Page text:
• 3

    As a first step get rid of provincial councils and local government bodies. These have close to 9,000 politicians, their support staff, expenses, corruption, elections, etc.

    There are 10 ministries in SL for everything!! 9 provincial, 1 national!! How can you run a country like this!

    The small nation does not need them.

    Removing them will reduce the public sector by at least 50% without affecting anything. Total government spend will reduce by 50% immediately.

    Only the 226 can run the country at a cheaper cost. People lose nothing.

    Float the rupee. $1 will get 400 rupees. Imports will be expensive but foreign income earners will earn more and more. They are very poor people in SL today.

    Lease out Trinco port to Saudi Arabia and USA together for military purposes. Lease out KKS and Jaffna ports to India for military purposes.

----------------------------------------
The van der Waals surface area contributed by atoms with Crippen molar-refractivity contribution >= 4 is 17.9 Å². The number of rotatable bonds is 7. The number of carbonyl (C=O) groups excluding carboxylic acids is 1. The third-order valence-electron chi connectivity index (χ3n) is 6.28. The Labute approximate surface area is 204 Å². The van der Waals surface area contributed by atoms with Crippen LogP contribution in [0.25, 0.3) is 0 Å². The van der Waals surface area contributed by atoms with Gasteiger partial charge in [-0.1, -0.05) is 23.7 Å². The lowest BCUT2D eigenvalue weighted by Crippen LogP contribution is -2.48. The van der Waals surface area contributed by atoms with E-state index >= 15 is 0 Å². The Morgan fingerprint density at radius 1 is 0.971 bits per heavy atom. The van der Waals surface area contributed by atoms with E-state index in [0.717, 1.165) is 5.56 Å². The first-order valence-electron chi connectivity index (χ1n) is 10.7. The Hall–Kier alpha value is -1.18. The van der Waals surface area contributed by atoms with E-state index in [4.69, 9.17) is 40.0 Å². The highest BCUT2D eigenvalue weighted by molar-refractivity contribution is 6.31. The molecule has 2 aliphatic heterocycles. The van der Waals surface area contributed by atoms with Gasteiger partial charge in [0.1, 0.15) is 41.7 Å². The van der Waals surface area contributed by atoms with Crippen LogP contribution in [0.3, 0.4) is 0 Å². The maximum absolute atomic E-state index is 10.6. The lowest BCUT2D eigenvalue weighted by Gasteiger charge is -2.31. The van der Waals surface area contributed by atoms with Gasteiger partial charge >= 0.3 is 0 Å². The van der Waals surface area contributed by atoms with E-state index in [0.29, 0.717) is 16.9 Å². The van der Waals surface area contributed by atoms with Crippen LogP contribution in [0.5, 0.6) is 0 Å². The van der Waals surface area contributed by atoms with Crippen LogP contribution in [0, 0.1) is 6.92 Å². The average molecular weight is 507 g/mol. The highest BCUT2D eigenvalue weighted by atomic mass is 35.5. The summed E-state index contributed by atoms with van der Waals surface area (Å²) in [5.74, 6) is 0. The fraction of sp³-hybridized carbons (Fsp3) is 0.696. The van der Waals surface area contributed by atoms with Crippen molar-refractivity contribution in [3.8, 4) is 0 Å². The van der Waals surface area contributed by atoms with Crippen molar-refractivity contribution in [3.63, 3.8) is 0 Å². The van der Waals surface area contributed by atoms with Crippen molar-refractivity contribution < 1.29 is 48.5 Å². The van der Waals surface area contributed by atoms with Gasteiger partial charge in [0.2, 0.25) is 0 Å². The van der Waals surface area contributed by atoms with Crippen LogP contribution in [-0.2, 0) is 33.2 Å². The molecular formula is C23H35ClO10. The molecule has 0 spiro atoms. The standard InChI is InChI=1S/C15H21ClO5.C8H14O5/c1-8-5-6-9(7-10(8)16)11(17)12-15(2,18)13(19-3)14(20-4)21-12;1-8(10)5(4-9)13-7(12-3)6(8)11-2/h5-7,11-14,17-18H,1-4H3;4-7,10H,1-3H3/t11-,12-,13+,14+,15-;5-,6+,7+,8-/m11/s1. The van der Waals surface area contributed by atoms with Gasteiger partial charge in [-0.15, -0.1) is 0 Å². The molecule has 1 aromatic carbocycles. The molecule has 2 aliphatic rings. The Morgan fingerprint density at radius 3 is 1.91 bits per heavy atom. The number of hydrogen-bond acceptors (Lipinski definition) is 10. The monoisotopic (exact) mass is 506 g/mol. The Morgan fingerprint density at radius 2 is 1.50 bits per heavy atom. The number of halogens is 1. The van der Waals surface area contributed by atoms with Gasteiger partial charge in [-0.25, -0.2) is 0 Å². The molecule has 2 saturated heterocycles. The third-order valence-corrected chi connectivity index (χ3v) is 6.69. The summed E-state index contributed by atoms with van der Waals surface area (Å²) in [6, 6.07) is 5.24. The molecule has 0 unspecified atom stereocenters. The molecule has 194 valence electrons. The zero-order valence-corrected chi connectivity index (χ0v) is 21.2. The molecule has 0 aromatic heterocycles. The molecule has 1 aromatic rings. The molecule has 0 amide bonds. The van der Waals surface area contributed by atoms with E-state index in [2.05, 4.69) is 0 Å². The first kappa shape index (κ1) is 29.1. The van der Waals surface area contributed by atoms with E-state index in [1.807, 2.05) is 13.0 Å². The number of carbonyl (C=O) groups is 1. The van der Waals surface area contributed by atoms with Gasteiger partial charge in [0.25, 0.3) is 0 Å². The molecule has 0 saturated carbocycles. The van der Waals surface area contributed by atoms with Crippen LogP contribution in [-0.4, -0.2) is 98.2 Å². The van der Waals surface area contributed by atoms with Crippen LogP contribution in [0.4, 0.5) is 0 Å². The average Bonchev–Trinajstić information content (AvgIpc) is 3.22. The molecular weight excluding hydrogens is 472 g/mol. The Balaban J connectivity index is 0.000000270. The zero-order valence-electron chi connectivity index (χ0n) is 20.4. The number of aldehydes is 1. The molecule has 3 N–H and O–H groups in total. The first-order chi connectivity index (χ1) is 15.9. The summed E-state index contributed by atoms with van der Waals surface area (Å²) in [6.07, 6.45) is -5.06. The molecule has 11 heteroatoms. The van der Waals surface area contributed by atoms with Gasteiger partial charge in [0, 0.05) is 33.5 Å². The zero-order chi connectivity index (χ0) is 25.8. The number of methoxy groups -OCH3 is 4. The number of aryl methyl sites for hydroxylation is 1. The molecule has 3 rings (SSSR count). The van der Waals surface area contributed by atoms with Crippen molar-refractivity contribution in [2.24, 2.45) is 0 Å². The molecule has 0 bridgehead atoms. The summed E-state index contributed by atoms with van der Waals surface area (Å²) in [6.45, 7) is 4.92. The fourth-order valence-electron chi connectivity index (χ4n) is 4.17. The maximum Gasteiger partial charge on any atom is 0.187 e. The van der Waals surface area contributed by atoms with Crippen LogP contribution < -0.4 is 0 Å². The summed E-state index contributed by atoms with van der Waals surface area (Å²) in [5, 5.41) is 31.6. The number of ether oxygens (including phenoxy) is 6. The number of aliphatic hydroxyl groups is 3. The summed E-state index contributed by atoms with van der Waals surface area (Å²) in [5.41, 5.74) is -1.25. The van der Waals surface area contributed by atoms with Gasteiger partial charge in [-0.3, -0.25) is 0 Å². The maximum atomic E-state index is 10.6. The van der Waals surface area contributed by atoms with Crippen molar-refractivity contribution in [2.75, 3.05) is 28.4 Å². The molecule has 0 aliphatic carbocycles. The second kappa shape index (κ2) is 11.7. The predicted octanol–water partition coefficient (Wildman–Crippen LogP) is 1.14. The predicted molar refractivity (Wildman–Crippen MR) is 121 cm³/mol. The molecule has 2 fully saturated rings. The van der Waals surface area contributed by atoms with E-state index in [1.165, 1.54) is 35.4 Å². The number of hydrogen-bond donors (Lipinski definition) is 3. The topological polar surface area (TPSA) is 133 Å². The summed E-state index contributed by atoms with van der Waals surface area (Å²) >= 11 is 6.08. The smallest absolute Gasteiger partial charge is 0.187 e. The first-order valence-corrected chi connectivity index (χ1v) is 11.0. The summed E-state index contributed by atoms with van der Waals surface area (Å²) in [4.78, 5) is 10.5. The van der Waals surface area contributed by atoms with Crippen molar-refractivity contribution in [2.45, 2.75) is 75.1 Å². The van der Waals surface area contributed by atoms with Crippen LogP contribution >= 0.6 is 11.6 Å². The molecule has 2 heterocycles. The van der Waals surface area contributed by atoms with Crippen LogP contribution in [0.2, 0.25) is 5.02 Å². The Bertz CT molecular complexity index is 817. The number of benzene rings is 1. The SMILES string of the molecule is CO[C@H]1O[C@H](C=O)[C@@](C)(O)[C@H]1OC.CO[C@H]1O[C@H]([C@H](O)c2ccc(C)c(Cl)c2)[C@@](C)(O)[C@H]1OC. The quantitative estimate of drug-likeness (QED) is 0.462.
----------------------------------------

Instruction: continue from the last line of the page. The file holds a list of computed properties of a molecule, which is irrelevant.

• 1

    What is the crisis in this country and what factors contributed this country? Have the loans helped Sri Lanka to improve the economy? Why this country depend loan and why couldn’t this country repay the loans? Are the loans used to produce financial and social benefit?
    We initially put the blame on the war because the country need more military power in terms of resources (personnel, equipments, vehicles, ) for higher expenditure but the war ended in 2009. There was lot of opportunities and help for investment and development, stability, peace since 2010. Have we used this period all these opportunities profitability be reducing the expenditure, increase the efficiency , stability, and peace to increase the productivity and profitability? During this period, not a single gun violence in this country but there was number of political coups. Loans were used in unproductive investments. Corruption growth exceeded the investment. God thought I gave 10 years to bring instability and peace but they misused it and now face Corona enemy and economic crisis. Will this make any change? I don’t think!